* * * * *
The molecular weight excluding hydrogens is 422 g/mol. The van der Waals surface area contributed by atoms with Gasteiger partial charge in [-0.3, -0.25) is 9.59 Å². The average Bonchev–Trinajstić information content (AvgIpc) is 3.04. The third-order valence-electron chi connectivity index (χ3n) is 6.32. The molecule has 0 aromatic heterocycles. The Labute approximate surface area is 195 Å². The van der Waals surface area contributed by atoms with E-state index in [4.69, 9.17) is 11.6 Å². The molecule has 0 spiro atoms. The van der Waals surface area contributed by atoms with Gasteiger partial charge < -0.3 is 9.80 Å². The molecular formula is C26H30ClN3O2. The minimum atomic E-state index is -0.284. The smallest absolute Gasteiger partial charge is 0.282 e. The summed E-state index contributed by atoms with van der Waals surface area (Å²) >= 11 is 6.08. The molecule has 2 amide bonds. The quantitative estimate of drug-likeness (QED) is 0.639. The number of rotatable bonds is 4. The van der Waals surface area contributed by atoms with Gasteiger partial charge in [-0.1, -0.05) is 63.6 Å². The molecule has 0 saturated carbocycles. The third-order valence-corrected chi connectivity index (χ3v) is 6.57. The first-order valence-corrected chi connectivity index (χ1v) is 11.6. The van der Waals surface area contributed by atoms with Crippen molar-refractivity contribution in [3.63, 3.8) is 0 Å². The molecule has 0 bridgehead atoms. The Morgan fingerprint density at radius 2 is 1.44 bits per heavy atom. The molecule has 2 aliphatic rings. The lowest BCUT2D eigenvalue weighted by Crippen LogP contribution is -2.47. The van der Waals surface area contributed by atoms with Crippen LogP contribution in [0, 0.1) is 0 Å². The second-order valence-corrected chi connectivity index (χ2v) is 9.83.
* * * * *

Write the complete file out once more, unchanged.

The molecular weight excluding hydrogens is 422 g/mol. The van der Waals surface area contributed by atoms with Gasteiger partial charge in [-0.3, -0.25) is 9.59 Å². The average Bonchev–Trinajstić information content (AvgIpc) is 3.04. The third-order valence-electron chi connectivity index (χ3n) is 6.32. The molecule has 0 aromatic heterocycles. The Labute approximate surface area is 195 Å². The van der Waals surface area contributed by atoms with E-state index in [4.69, 9.17) is 11.6 Å². The molecule has 0 spiro atoms. The van der Waals surface area contributed by atoms with Gasteiger partial charge < -0.3 is 9.80 Å². The molecular formula is C26H30ClN3O2. The minimum atomic E-state index is -0.284. The smallest absolute Gasteiger partial charge is 0.282 e. The summed E-state index contributed by atoms with van der Waals surface area (Å²) >= 11 is 6.08. The molecule has 2 amide bonds. The quantitative estimate of drug-likeness (QED) is 0.639. The number of rotatable bonds is 4. The van der Waals surface area contributed by atoms with Gasteiger partial charge in [-0.1, -0.05) is 63.6 Å². The molecule has 0 saturated carbocycles. The third-order valence-corrected chi connectivity index (χ3v) is 6.57. The first-order valence-corrected chi connectivity index (χ1v) is 11.6. The van der Waals surface area contributed by atoms with Crippen molar-refractivity contribution in [3.63, 3.8) is 0 Å². The molecule has 0 bridgehead atoms. The Morgan fingerprint density at radius 2 is 1.44 bits per heavy atom. The molecule has 2 aliphatic rings. The lowest BCUT2D eigenvalue weighted by Crippen LogP contribution is -2.47. The van der Waals surface area contributed by atoms with Crippen LogP contribution in [0, 0.1) is 0 Å². The second-order valence-corrected chi connectivity index (χ2v) is 9.83.